n South African Journal of Higher Education - It's not about the tool, it's about the ideology
|Article Title||It's not about the tool, it's about the ideology|
|© Publisher:||Higher Education South Africa (HESA)|
|Journal||South African Journal of Higher Education|
|Publication Date||Jan 2007|
|Pages||655 - 671|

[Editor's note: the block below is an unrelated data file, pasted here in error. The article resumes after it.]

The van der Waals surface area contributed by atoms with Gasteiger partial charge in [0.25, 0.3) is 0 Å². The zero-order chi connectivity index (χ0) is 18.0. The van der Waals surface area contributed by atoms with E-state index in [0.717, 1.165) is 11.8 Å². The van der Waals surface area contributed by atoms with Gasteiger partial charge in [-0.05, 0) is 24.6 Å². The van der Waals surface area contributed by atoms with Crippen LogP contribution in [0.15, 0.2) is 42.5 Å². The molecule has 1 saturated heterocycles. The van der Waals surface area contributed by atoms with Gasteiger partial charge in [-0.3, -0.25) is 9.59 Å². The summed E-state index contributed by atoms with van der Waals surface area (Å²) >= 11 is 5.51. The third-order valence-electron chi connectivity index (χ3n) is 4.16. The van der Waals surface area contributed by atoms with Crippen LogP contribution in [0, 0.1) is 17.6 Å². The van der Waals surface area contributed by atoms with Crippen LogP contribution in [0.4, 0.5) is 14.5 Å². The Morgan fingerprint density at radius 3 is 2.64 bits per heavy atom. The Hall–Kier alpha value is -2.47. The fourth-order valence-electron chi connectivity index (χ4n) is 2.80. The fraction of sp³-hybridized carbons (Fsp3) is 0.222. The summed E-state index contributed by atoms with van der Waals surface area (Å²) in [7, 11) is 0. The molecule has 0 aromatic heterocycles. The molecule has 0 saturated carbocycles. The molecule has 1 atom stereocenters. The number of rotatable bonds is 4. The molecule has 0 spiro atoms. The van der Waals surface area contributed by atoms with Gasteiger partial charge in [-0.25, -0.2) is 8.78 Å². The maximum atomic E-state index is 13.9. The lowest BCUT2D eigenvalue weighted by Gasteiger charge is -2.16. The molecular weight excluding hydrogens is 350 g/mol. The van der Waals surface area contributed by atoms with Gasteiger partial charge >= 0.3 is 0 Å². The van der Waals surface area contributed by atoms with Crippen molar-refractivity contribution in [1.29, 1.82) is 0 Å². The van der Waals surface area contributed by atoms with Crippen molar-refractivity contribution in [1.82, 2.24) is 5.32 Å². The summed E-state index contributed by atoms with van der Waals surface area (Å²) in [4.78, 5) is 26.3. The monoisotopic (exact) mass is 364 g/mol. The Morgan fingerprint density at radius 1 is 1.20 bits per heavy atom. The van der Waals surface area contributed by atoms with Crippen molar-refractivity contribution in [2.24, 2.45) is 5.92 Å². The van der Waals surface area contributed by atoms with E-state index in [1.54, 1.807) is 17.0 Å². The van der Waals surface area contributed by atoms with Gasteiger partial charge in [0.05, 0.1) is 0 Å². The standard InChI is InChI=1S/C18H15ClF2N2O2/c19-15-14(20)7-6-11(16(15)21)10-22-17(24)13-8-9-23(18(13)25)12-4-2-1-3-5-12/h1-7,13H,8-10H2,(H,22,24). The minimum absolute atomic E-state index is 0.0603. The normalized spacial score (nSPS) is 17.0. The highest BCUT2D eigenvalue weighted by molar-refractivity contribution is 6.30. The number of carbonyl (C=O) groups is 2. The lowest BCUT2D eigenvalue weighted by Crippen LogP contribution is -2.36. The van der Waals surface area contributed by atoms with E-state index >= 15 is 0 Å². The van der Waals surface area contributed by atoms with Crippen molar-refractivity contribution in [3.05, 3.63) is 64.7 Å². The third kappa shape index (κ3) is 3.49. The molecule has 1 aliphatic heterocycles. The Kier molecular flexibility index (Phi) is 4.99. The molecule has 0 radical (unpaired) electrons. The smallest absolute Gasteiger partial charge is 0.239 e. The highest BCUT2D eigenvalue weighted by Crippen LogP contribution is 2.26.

While it is often argued that technology could act as a change agent and transform educational practices, individuals, communities, government and society holding their own ideological beliefs limit such a liberalisation of the educational system. To show that the use of educational technology is part of a dialectical struggle this article explores the: current use of technology in the classroom; development of standards and approaches to learning technology; and the use of computer and video games. The design, development, integration and use of technology in the classroom is driven by individual and institutional ideologies that support current hegemonic constructions maintained through observation and control systems. The development of standards for learning management systems (for example the Sharable Content Object Reference Model and the associated Learning Object Metadata Standard) underpin the concept of Reusable Learning Objects (RLO). The conceptualization, development, deployment and use of RLOs is ideologically driven and has little to do with contemporary ideas of learning and everything to do with fundamental and totalitarian ideologies of instruction. The blended approach to learning, where technology is introduced into existing courses where appropriate, sees technological objects (such as digital information, discussion boards, and chat sessions) as an additional component to existing courses. The use of technology in such a way does not allow for the re-conceptualisation of existing ideological practices and therefore limits educational transformation. Computer game technology could be used as a powerful tool to support learning. However, many supporters of the use of games in education argue for the use of simulations that are either ideologically suspect (for example the use of game software used to train military personal as a useful educational device) or based on model-using rather that model-building. An analysis of successful computer games shows that players are presented with either realistic environments that include complex multifaceted characters involved in richly textured narratives or are designed to support male fantasies (both erotic and authoritarian), inculcate self-discipline (especially through reflex), include control-and-monitoring (preparing workers for a global economy) and are gender exclusive. This article argues that technology can only be used within specific idiosyncratic, homological and inclusive ideologies that in most cases reproduce the past into the future, which is making real a neo-liberal dream.
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